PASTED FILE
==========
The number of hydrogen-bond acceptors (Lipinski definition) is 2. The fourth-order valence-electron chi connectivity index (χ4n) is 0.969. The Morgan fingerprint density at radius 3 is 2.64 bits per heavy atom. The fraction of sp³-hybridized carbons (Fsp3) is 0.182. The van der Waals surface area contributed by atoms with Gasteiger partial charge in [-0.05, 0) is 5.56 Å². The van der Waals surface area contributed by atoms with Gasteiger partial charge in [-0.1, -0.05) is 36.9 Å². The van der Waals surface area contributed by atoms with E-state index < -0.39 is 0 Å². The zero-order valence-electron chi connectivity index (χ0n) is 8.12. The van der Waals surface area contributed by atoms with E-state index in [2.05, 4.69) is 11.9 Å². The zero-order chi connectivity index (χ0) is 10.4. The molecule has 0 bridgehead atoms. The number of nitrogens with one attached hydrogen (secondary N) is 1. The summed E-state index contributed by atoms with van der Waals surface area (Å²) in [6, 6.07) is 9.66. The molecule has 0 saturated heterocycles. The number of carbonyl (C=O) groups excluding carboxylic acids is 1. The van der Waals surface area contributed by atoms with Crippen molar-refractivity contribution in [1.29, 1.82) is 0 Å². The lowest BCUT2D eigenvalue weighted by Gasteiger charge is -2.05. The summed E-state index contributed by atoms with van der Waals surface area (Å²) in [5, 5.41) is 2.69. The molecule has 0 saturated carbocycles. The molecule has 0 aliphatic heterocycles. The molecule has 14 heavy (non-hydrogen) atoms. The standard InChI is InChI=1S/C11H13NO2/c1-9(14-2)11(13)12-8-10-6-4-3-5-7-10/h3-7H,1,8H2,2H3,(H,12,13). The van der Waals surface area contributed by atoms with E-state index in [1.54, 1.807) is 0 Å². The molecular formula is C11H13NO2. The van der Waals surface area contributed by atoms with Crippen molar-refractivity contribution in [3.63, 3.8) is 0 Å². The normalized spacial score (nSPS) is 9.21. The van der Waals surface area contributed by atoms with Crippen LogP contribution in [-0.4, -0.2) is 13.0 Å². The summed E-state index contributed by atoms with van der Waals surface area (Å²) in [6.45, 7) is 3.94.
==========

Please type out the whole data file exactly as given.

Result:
The number of hydrogen-bond acceptors (Lipinski definition) is 2. The fourth-order valence-electron chi connectivity index (χ4n) is 0.969. The Morgan fingerprint density at radius 3 is 2.64 bits per heavy atom. The fraction of sp³-hybridized carbons (Fsp3) is 0.182. The van der Waals surface area contributed by atoms with Gasteiger partial charge in [-0.05, 0) is 5.56 Å². The van der Waals surface area contributed by atoms with Gasteiger partial charge in [-0.1, -0.05) is 36.9 Å². The van der Waals surface area contributed by atoms with E-state index < -0.39 is 0 Å². The zero-order valence-electron chi connectivity index (χ0n) is 8.12. The van der Waals surface area contributed by atoms with E-state index in [2.05, 4.69) is 11.9 Å². The zero-order chi connectivity index (χ0) is 10.4. The molecule has 0 bridgehead atoms. The number of nitrogens with one attached hydrogen (secondary N) is 1. The summed E-state index contributed by atoms with van der Waals surface area (Å²) in [6, 6.07) is 9.66. The molecule has 0 saturated heterocycles. The number of carbonyl (C=O) groups excluding carboxylic acids is 1. The van der Waals surface area contributed by atoms with Crippen molar-refractivity contribution in [1.29, 1.82) is 0 Å². The lowest BCUT2D eigenvalue weighted by Gasteiger charge is -2.05. The summed E-state index contributed by atoms with van der Waals surface area (Å²) in [5, 5.41) is 2.69. The molecule has 0 saturated carbocycles. The molecule has 0 aliphatic heterocycles. The molecule has 14 heavy (non-hydrogen) atoms. The standard InChI is InChI=1S/C11H13NO2/c1-9(14-2)11(13)12-8-10-6-4-3-5-7-10/h3-7H,1,8H2,2H3,(H,12,13). The van der Waals surface area contributed by atoms with E-state index in [1.54, 1.807) is 0 Å². The molecular formula is C11H13NO2. The van der Waals surface area contributed by atoms with Crippen molar-refractivity contribution in [3.63, 3.8) is 0 Å². The normalized spacial score (nSPS) is 9.21. The van der Waals surface area contributed by atoms with Crippen LogP contribution in [-0.4, -0.2) is 13.0 Å². The summed E-state index contributed by atoms with van der Waals surface area (Å²) in [6.45, 7) is 3.94.